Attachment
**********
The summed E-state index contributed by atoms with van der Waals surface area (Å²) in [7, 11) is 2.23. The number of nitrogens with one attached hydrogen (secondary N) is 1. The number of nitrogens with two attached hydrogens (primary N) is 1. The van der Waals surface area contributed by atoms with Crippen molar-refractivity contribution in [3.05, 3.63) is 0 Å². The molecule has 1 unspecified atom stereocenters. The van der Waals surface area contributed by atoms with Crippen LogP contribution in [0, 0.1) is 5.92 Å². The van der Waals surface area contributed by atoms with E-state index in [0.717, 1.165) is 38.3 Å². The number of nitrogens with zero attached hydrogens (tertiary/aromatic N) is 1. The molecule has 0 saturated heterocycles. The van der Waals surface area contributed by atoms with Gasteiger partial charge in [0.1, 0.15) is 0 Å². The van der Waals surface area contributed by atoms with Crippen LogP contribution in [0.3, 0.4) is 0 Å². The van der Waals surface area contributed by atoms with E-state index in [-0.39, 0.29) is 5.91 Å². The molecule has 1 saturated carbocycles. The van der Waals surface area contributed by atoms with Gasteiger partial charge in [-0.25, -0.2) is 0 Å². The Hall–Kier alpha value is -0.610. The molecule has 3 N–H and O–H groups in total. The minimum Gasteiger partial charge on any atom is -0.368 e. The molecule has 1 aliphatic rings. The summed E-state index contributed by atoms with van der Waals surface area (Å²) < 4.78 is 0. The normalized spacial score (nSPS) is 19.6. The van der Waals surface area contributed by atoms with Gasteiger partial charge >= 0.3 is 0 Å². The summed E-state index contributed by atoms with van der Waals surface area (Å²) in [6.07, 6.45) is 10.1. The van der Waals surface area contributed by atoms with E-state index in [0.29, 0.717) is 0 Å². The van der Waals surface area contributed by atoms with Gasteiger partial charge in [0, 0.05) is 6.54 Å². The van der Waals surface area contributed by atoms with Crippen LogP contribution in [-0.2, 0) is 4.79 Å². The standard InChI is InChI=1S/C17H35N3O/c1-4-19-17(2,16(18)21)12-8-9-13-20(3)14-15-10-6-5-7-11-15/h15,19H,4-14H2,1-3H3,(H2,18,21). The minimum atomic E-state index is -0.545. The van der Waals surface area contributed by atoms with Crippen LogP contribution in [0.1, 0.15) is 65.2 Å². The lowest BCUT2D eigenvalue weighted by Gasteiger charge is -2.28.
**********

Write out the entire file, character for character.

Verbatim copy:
The summed E-state index contributed by atoms with van der Waals surface area (Å²) in [7, 11) is 2.23. The number of nitrogens with one attached hydrogen (secondary N) is 1. The number of nitrogens with two attached hydrogens (primary N) is 1. The van der Waals surface area contributed by atoms with Crippen molar-refractivity contribution in [3.05, 3.63) is 0 Å². The molecule has 1 unspecified atom stereocenters. The van der Waals surface area contributed by atoms with Crippen LogP contribution in [0, 0.1) is 5.92 Å². The van der Waals surface area contributed by atoms with E-state index in [0.717, 1.165) is 38.3 Å². The number of nitrogens with zero attached hydrogens (tertiary/aromatic N) is 1. The molecule has 0 saturated heterocycles. The van der Waals surface area contributed by atoms with Gasteiger partial charge in [0.1, 0.15) is 0 Å². The van der Waals surface area contributed by atoms with Crippen LogP contribution in [0.3, 0.4) is 0 Å². The van der Waals surface area contributed by atoms with E-state index in [-0.39, 0.29) is 5.91 Å². The molecule has 1 saturated carbocycles. The van der Waals surface area contributed by atoms with Gasteiger partial charge in [-0.25, -0.2) is 0 Å². The Hall–Kier alpha value is -0.610. The molecule has 3 N–H and O–H groups in total. The minimum Gasteiger partial charge on any atom is -0.368 e. The molecule has 1 aliphatic rings. The summed E-state index contributed by atoms with van der Waals surface area (Å²) < 4.78 is 0. The normalized spacial score (nSPS) is 19.6. The van der Waals surface area contributed by atoms with Gasteiger partial charge >= 0.3 is 0 Å². The summed E-state index contributed by atoms with van der Waals surface area (Å²) in [6.07, 6.45) is 10.1. The van der Waals surface area contributed by atoms with E-state index in [0.29, 0.717) is 0 Å². The van der Waals surface area contributed by atoms with Gasteiger partial charge in [0, 0.05) is 6.54 Å². The van der Waals surface area contributed by atoms with Crippen LogP contribution in [-0.2, 0) is 4.79 Å². The standard InChI is InChI=1S/C17H35N3O/c1-4-19-17(2,16(18)21)12-8-9-13-20(3)14-15-10-6-5-7-11-15/h15,19H,4-14H2,1-3H3,(H2,18,21). The minimum atomic E-state index is -0.545. The van der Waals surface area contributed by atoms with Crippen LogP contribution in [0.1, 0.15) is 65.2 Å². The lowest BCUT2D eigenvalue weighted by Gasteiger charge is -2.28.